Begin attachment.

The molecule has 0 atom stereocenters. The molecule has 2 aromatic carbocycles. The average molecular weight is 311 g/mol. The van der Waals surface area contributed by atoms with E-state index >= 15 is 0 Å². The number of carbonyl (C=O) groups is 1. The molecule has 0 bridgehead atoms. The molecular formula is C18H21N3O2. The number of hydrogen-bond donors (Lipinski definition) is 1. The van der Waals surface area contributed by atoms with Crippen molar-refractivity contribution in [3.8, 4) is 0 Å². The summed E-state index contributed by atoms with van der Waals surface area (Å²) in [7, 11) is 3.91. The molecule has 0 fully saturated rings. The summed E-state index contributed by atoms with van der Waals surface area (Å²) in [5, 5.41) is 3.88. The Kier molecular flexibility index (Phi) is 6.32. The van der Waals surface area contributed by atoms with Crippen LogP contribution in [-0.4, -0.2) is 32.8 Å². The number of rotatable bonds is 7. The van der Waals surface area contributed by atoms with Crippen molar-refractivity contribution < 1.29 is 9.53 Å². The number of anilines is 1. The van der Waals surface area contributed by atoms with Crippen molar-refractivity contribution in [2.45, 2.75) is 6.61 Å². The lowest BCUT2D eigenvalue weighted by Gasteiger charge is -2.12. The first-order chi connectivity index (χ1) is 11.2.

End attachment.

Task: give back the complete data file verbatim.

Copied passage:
The molecule has 0 atom stereocenters. The molecule has 2 aromatic carbocycles. The average molecular weight is 311 g/mol. The van der Waals surface area contributed by atoms with E-state index >= 15 is 0 Å². The number of carbonyl (C=O) groups is 1. The molecule has 0 bridgehead atoms. The molecular formula is C18H21N3O2. The number of hydrogen-bond donors (Lipinski definition) is 1. The van der Waals surface area contributed by atoms with Crippen molar-refractivity contribution in [3.8, 4) is 0 Å². The summed E-state index contributed by atoms with van der Waals surface area (Å²) in [7, 11) is 3.91. The molecule has 0 fully saturated rings. The summed E-state index contributed by atoms with van der Waals surface area (Å²) in [5, 5.41) is 3.88. The Kier molecular flexibility index (Phi) is 6.32. The van der Waals surface area contributed by atoms with Crippen LogP contribution in [-0.4, -0.2) is 32.8 Å². The number of rotatable bonds is 7. The van der Waals surface area contributed by atoms with Crippen molar-refractivity contribution < 1.29 is 9.53 Å². The number of anilines is 1. The van der Waals surface area contributed by atoms with Crippen molar-refractivity contribution in [2.45, 2.75) is 6.61 Å². The lowest BCUT2D eigenvalue weighted by Gasteiger charge is -2.12. The first-order chi connectivity index (χ1) is 11.2.